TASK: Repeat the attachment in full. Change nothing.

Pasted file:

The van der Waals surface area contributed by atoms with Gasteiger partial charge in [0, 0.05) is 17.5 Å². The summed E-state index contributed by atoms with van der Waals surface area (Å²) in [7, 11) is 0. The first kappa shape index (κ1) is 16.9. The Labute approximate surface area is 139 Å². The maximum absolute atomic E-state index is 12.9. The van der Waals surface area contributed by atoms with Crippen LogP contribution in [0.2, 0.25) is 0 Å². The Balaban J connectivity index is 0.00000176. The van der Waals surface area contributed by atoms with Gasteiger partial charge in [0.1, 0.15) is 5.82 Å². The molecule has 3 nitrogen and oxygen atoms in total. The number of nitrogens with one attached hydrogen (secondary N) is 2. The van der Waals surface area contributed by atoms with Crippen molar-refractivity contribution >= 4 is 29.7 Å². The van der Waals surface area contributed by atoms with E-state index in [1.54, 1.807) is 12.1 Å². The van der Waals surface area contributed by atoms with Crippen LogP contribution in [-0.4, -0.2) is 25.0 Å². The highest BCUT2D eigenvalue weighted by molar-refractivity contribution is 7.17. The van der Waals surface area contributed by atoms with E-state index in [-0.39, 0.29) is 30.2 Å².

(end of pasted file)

The van der Waals surface area contributed by atoms with Gasteiger partial charge in [0, 0.05) is 17.5 Å². The summed E-state index contributed by atoms with van der Waals surface area (Å²) in [7, 11) is 0. The first kappa shape index (κ1) is 16.9. The Labute approximate surface area is 139 Å². The maximum absolute atomic E-state index is 12.9. The van der Waals surface area contributed by atoms with Crippen LogP contribution in [0.2, 0.25) is 0 Å². The Balaban J connectivity index is 0.00000176. The van der Waals surface area contributed by atoms with Gasteiger partial charge in [0.1, 0.15) is 5.82 Å². The molecule has 3 nitrogen and oxygen atoms in total. The number of nitrogens with one attached hydrogen (secondary N) is 2. The van der Waals surface area contributed by atoms with Crippen molar-refractivity contribution >= 4 is 29.7 Å². The van der Waals surface area contributed by atoms with E-state index in [1.54, 1.807) is 12.1 Å². The van der Waals surface area contributed by atoms with Crippen LogP contribution in [-0.4, -0.2) is 25.0 Å². The highest BCUT2D eigenvalue weighted by molar-refractivity contribution is 7.17. The van der Waals surface area contributed by atoms with E-state index in [-0.39, 0.29) is 30.2 Å².